While there are literally thousands of layout possibilities for your monthly newsletter, this particular layout is to give some creative direction on a monthly newsletter that has product, service or organization news items. This can be replicated with most drag and drop email layout such as ours here at Critical Impact.
The top of your newsletter should include important branding and information. This includes your logo, the name of the newsletter and the date. The logo should not take up more than 20 to 25 percent of the header graphic. As emails are formatted for 600 px wide, the image should be as well. The height should be around 150 px.
As with all image files, it should be able to scale on mobile display using CSS.
To ensure that the newsletter gets a good read, think hard about your initial article. This should be the most valuable information of the whole newsletter and the title should also reflect this. Examples can be:
Write for clarity and be clear with language that reflects your company/organizations tone. If you are a financial institution, then a more formal approach is warranted. Likewise, if you are retail you might in a more or less casual style.
You get the idea. Would you enjoy or willing to keep reading what is written yourself? This brings us to…
You may not be able to get the whole article copy in your newsletter. Actually having more than two articles works better as not everyone will respond to articles equally. Write a short but summary paragraph about what you are wanting to cover. Include at the end of this a ‘Read More” link to a page on your site or blog that expands on that summary and can include as much copy as you need.
Designing page content also applies to your newsletter layout. You may have heard of the F layout where the eye scans the page in an F pattern but that is more fitting for where there is content that is very dense. Think of a news site.
Z design layout is for pages with simplicity and conscience and minimal copy. Your newsletter should be in this bucket and the content laid out with the Z design in mind.
Z design traces the readers eye path as they view and read your content. This path is left to right, top to bottom. As the eyes move, the viewing path forms in the shape imaginary “Z”.
Your graphics should be foremost small in terms of byte size. The total graphic size of the newsletter should not be larger than 1 MB with most graphic files being no larger than 150 KB. Be respectful of your subscriber’s data plans on mobile. Not everyone has a great plan and may turn graphics off.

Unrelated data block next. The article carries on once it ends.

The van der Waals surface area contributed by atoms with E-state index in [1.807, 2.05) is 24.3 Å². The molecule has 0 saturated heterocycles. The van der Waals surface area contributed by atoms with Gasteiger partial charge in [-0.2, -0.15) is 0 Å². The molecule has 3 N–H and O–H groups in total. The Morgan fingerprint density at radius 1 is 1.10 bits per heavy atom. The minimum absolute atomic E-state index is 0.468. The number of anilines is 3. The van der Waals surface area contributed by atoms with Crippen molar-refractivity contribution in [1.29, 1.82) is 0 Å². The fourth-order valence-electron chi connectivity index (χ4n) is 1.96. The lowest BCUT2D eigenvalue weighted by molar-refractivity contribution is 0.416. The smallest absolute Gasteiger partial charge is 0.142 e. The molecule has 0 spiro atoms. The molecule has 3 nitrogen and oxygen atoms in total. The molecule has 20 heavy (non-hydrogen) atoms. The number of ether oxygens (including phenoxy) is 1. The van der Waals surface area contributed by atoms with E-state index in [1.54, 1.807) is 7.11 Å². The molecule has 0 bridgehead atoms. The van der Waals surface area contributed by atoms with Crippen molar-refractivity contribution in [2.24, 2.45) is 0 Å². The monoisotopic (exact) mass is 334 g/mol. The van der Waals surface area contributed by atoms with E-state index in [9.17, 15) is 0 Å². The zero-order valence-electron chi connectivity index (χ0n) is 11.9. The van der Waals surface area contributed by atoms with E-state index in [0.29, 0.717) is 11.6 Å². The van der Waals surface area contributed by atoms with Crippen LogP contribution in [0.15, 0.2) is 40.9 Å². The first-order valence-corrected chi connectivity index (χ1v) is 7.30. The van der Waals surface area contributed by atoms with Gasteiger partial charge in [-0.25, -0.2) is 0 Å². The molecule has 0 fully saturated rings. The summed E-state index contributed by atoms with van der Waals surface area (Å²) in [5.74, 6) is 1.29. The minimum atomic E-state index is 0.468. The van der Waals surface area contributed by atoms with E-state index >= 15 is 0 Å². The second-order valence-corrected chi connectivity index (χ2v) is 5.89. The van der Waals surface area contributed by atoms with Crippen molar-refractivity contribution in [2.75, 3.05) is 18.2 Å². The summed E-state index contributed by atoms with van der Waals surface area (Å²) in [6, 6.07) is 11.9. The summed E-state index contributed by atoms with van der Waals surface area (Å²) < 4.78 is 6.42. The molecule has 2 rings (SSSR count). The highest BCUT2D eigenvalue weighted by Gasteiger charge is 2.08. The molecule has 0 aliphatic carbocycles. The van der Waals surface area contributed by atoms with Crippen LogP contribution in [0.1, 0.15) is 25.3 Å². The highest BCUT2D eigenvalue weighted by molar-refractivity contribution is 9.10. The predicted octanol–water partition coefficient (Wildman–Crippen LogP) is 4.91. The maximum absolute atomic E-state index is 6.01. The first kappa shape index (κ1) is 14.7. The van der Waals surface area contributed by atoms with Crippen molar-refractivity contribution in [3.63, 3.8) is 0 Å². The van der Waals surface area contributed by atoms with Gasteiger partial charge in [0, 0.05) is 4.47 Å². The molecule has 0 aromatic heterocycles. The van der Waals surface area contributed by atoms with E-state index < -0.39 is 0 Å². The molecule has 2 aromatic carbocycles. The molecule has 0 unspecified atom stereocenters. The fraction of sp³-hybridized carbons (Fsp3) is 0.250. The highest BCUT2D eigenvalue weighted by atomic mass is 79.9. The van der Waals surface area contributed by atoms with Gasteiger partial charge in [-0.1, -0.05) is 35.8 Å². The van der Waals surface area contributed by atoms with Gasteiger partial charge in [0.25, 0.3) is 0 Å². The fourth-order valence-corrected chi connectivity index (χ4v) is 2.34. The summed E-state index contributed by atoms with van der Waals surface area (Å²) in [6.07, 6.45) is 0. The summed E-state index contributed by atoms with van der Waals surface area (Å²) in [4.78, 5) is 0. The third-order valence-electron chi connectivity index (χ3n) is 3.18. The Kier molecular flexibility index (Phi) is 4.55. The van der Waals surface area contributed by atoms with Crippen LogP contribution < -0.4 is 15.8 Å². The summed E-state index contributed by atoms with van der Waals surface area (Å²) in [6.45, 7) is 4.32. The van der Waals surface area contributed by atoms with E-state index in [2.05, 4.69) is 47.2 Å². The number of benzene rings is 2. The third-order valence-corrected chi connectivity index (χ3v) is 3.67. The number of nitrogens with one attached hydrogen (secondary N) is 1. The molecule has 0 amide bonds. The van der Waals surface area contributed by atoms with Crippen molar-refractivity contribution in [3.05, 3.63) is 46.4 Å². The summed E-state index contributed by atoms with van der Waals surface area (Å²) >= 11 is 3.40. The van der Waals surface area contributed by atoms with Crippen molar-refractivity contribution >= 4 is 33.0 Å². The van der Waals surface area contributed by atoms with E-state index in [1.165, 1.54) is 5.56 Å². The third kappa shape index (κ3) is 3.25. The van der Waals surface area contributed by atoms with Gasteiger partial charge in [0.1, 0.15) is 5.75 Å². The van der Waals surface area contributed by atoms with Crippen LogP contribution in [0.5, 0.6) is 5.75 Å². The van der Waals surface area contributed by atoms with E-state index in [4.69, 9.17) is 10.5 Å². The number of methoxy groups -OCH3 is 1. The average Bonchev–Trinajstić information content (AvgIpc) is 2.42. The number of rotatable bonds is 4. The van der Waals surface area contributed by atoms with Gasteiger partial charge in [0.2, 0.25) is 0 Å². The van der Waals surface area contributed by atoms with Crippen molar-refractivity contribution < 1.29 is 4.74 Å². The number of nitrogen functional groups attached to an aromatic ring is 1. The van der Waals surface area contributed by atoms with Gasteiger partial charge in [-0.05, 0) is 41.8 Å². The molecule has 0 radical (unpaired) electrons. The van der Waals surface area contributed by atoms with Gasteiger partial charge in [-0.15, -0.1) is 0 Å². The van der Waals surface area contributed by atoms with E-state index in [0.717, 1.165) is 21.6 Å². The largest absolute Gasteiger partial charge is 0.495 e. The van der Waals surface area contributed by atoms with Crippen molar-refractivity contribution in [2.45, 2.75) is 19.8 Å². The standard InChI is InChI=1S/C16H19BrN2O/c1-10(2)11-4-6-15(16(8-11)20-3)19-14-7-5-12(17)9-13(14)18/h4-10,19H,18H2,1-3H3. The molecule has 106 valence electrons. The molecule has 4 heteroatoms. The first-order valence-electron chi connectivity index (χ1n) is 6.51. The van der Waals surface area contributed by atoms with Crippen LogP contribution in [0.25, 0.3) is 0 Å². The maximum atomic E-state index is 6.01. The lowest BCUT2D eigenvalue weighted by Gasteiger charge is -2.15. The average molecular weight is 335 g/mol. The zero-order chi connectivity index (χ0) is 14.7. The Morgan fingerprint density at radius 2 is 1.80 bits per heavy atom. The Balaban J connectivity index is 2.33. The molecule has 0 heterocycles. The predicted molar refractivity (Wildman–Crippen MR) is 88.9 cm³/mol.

This brings us to the important part of the ‘alt’ tag. If graphics are turned off does the newsletter still make sense? Did you give every single graphic a description or name to describe it? Even small social graphics can use one letter such as f for Facebook or Li for LinkedIn.
Finally make sure your graphics are unique, stunning and professional grade. If you do not have a graphic designer resource, there are great stock photo and icon imagery sites out there.
While the newsletter may not be all about your products, talk to your product or sales team to see what products might need a lift. You can then give a small ‘ad’ space for that product/service that sends them to a landing page specifically from that newsletter. Tracking the clicks will allow you to see if there is any correlating bump in sales.
Newsletters in their generic format can shine if you have the right content. Make sure your articles relate to your customers so that they will welcome you into their inbox month after month. If you are not taking care of the basics and undertaking due diligence in your newsletters, then you are not helping to grow your brand.
Until next time, keep those newsletters rolling!
More about how to customize a layout on our knowledge base is available here.
Author: Jim Gibbs, Senior Account Executive at Critical Impact
Jim Gibbs is Critical Impact’s Growth Channel team lead and has been selling and closing for a long time. Jim is known to be able to sell bottled water to fish.